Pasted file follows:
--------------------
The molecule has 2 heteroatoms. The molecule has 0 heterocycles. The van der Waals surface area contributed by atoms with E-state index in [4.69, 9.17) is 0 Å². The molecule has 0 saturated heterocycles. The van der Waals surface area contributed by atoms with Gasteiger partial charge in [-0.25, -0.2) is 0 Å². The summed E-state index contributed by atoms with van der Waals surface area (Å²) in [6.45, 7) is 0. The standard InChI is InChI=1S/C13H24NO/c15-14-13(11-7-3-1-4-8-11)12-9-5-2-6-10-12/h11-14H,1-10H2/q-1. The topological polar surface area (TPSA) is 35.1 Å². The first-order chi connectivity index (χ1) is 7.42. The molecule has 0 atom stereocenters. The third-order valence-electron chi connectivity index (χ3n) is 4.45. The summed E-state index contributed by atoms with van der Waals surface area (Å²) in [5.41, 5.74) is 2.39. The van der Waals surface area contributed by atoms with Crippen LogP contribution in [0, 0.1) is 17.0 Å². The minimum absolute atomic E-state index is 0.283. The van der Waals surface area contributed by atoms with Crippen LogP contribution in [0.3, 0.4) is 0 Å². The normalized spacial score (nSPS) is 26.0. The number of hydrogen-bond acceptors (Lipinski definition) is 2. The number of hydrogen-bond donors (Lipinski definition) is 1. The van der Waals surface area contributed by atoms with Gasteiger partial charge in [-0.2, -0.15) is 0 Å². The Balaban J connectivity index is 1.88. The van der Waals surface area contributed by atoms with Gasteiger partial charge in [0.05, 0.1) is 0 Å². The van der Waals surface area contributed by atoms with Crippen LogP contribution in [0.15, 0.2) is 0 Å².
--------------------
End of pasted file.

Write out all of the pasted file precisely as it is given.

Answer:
The molecule has 2 heteroatoms. The molecule has 0 heterocycles. The van der Waals surface area contributed by atoms with E-state index in [4.69, 9.17) is 0 Å². The molecule has 0 saturated heterocycles. The van der Waals surface area contributed by atoms with Gasteiger partial charge in [-0.25, -0.2) is 0 Å². The summed E-state index contributed by atoms with van der Waals surface area (Å²) in [6.45, 7) is 0. The standard InChI is InChI=1S/C13H24NO/c15-14-13(11-7-3-1-4-8-11)12-9-5-2-6-10-12/h11-14H,1-10H2/q-1. The topological polar surface area (TPSA) is 35.1 Å². The first-order chi connectivity index (χ1) is 7.42. The molecule has 0 atom stereocenters. The third-order valence-electron chi connectivity index (χ3n) is 4.45. The summed E-state index contributed by atoms with van der Waals surface area (Å²) in [5.41, 5.74) is 2.39. The van der Waals surface area contributed by atoms with Crippen LogP contribution in [0, 0.1) is 17.0 Å². The minimum absolute atomic E-state index is 0.283. The van der Waals surface area contributed by atoms with Crippen LogP contribution in [0.3, 0.4) is 0 Å². The normalized spacial score (nSPS) is 26.0. The number of hydrogen-bond acceptors (Lipinski definition) is 2. The number of hydrogen-bond donors (Lipinski definition) is 1. The van der Waals surface area contributed by atoms with Gasteiger partial charge in [-0.2, -0.15) is 0 Å². The Balaban J connectivity index is 1.88. The van der Waals surface area contributed by atoms with Gasteiger partial charge in [0.05, 0.1) is 0 Å². The van der Waals surface area contributed by atoms with Crippen LogP contribution in [0.15, 0.2) is 0 Å².